During Body Confidence Week, Abi Jackson shares her top tips.
Body confidence is a topic that all of us can relate to on some level or another. For some, it may be part of a serious problem, while for many others, it might just be that niggling feeling that you don’t quite measure up.
Either way, how we feel about our bodies can have a big impact on our lives.
To link with Body Confidence Week, a campaign has been launched to help everybody to put health above appearance and feel more confident.
New research reveals two-thirds of parents feel their children are under unbearable pressure about the way they look, while nearly 30 per cent of adults saying they feel ugly on a daily basis.
But there are ways to help yourself:
We can be incredibly mean to ourselves. Overcoming this takes ongoing effort, but a useful trick is simply to speak to yourself as you would a friend. Imagine your friend was feeling insecure - you’d reassure them they’re beautiful, remind them of their many good points and that they’re wonderful and valued. How about trying this approach with yourself? It might feel silly, but changing the language you use to speak to yourself can make a dramatic difference to your thought processes.
Shift your focus – I have always loved swimming, but there was a time when the sheer dread of wearing a cossie dominated the activity. It’s actually very normal to feel slightly uncomfortable being seen in swimwear – and that’s ok. Learning to accept a degree of discomfort can be a very healthy thing, as it frees us up to realise it’s not that big a deal. Reminding myself why I love swimming, really focusing on the peacefulness of the water, how amazing it feels to master that tricky stroke, how invigorated I am after a good dip, has meant that gradually, worrying how I look while doing it has become less and less important.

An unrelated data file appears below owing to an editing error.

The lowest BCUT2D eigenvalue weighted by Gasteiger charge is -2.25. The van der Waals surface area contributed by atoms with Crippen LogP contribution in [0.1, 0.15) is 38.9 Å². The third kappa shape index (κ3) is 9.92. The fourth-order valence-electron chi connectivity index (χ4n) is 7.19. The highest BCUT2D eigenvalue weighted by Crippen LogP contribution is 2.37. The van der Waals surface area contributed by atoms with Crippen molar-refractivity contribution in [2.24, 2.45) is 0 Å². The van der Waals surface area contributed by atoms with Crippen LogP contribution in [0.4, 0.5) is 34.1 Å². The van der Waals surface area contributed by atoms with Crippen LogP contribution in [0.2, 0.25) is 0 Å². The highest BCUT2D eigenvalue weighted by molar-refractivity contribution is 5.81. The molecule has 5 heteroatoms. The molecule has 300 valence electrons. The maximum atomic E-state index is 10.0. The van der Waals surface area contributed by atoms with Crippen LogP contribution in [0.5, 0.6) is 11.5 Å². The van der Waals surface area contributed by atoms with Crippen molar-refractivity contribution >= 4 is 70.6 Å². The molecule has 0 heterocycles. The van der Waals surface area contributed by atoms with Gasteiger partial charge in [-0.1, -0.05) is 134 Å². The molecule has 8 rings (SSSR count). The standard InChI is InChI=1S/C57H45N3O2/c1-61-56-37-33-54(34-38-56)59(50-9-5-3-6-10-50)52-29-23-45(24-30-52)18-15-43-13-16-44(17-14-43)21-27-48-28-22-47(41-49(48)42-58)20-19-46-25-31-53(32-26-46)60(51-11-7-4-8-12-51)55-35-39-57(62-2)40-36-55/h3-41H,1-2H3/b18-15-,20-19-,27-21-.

Don’t confuse perfection and confidence –this is so important, but something that takes many of us a long time to truly realise. But ‘perfection’ does not equate confidence, and vice versa. Firstly, the notion of perfection is a dangerous one, because it doesn’t really exist. Secondly, and far more importantly, is that it doesn’t need to exist, because you really do not need to be perfect.
Widen your horizons – a big part of building body confidence is to think of it as general confidence. Addressing things on the outside might really help you feel better about yourself, but we can all benefit from working on our inner confidence too. When we’re confident on the inside, we’re better equipped to deal with whatever life throws at us.
Be a team – our bodies can really let us down sometimes, can’t they? But, no matter what, you and your body are a team. You’re in it together, so it really does help if you’re on the same side. Nurturing that connection teaches you to respect your body, and in effect, respect yourself as a whole too. You don’t need to live like a saint or go to extremes, but getting into the habit of doing regular exercise - in whatever form you enjoy - thinking about eating well and giving yourself the fuel you need, getting enough sleep and making time to relax, will boost your body and mind.